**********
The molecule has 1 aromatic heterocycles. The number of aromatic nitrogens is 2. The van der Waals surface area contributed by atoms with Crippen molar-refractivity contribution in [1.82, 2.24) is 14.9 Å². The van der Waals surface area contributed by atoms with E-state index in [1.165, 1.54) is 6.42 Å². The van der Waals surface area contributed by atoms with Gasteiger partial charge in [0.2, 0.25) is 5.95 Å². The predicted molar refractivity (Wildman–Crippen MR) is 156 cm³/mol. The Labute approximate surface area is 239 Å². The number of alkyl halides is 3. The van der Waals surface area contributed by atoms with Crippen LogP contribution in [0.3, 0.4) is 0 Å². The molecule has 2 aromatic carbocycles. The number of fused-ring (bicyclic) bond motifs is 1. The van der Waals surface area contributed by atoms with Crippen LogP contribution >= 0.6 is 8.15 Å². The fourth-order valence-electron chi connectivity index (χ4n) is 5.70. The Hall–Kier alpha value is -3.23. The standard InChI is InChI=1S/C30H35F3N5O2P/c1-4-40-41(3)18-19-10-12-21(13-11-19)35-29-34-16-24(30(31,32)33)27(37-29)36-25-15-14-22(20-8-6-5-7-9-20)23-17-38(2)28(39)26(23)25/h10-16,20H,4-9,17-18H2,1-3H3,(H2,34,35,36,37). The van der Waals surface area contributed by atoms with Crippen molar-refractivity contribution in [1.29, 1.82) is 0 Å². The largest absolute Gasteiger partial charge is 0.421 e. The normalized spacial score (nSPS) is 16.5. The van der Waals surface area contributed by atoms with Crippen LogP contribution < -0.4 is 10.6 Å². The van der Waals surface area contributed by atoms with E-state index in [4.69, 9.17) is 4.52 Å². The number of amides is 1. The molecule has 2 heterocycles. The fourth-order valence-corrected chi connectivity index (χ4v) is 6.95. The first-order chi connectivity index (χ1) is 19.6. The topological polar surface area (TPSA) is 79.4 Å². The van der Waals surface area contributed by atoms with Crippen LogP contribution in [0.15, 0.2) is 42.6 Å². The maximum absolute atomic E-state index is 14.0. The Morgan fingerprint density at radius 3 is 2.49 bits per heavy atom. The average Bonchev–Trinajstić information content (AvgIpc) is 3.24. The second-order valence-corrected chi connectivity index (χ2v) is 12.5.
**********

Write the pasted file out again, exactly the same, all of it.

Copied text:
The molecule has 1 aromatic heterocycles. The number of aromatic nitrogens is 2. The van der Waals surface area contributed by atoms with Crippen molar-refractivity contribution in [1.82, 2.24) is 14.9 Å². The van der Waals surface area contributed by atoms with E-state index in [1.165, 1.54) is 6.42 Å². The van der Waals surface area contributed by atoms with Gasteiger partial charge in [0.2, 0.25) is 5.95 Å². The predicted molar refractivity (Wildman–Crippen MR) is 156 cm³/mol. The Labute approximate surface area is 239 Å². The number of alkyl halides is 3. The van der Waals surface area contributed by atoms with Crippen LogP contribution in [0.3, 0.4) is 0 Å². The molecule has 2 aromatic carbocycles. The number of fused-ring (bicyclic) bond motifs is 1. The van der Waals surface area contributed by atoms with Crippen LogP contribution >= 0.6 is 8.15 Å². The fourth-order valence-electron chi connectivity index (χ4n) is 5.70. The Hall–Kier alpha value is -3.23. The standard InChI is InChI=1S/C30H35F3N5O2P/c1-4-40-41(3)18-19-10-12-21(13-11-19)35-29-34-16-24(30(31,32)33)27(37-29)36-25-15-14-22(20-8-6-5-7-9-20)23-17-38(2)28(39)26(23)25/h10-16,20H,4-9,17-18H2,1-3H3,(H2,34,35,36,37). The van der Waals surface area contributed by atoms with Crippen molar-refractivity contribution in [1.29, 1.82) is 0 Å². The largest absolute Gasteiger partial charge is 0.421 e. The normalized spacial score (nSPS) is 16.5. The van der Waals surface area contributed by atoms with Crippen LogP contribution < -0.4 is 10.6 Å². The van der Waals surface area contributed by atoms with E-state index in [4.69, 9.17) is 4.52 Å². The number of amides is 1. The molecule has 2 heterocycles. The fourth-order valence-corrected chi connectivity index (χ4v) is 6.95. The first-order chi connectivity index (χ1) is 19.6. The topological polar surface area (TPSA) is 79.4 Å². The van der Waals surface area contributed by atoms with Crippen LogP contribution in [0.15, 0.2) is 42.6 Å². The maximum absolute atomic E-state index is 14.0. The Morgan fingerprint density at radius 3 is 2.49 bits per heavy atom. The average Bonchev–Trinajstić information content (AvgIpc) is 3.24. The second-order valence-corrected chi connectivity index (χ2v) is 12.5.